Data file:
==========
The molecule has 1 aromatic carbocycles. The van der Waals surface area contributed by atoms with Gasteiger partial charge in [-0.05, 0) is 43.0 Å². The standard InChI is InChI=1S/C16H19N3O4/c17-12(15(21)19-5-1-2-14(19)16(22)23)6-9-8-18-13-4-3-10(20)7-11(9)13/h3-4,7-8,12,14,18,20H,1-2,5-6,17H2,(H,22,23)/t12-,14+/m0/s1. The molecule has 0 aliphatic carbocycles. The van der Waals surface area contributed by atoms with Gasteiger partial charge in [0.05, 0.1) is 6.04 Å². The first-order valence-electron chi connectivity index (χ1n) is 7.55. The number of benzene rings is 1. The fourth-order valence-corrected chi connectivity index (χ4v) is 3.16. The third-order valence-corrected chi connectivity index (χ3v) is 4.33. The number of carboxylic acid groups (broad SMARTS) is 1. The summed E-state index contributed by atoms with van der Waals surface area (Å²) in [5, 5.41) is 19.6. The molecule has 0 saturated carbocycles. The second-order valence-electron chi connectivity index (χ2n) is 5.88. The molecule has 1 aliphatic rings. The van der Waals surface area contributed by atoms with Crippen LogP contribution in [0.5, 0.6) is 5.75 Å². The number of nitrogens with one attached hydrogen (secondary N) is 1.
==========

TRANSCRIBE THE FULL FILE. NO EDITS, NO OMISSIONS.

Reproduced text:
The molecule has 1 aromatic carbocycles. The van der Waals surface area contributed by atoms with Gasteiger partial charge in [-0.05, 0) is 43.0 Å². The standard InChI is InChI=1S/C16H19N3O4/c17-12(15(21)19-5-1-2-14(19)16(22)23)6-9-8-18-13-4-3-10(20)7-11(9)13/h3-4,7-8,12,14,18,20H,1-2,5-6,17H2,(H,22,23)/t12-,14+/m0/s1. The molecule has 0 aliphatic carbocycles. The van der Waals surface area contributed by atoms with Gasteiger partial charge in [0.05, 0.1) is 6.04 Å². The first-order valence-electron chi connectivity index (χ1n) is 7.55. The number of benzene rings is 1. The fourth-order valence-corrected chi connectivity index (χ4v) is 3.16. The third-order valence-corrected chi connectivity index (χ3v) is 4.33. The number of carboxylic acid groups (broad SMARTS) is 1. The summed E-state index contributed by atoms with van der Waals surface area (Å²) in [5, 5.41) is 19.6. The molecule has 0 saturated carbocycles. The second-order valence-electron chi connectivity index (χ2n) is 5.88. The molecule has 1 aliphatic rings. The van der Waals surface area contributed by atoms with Crippen LogP contribution in [0.5, 0.6) is 5.75 Å². The number of nitrogens with one attached hydrogen (secondary N) is 1.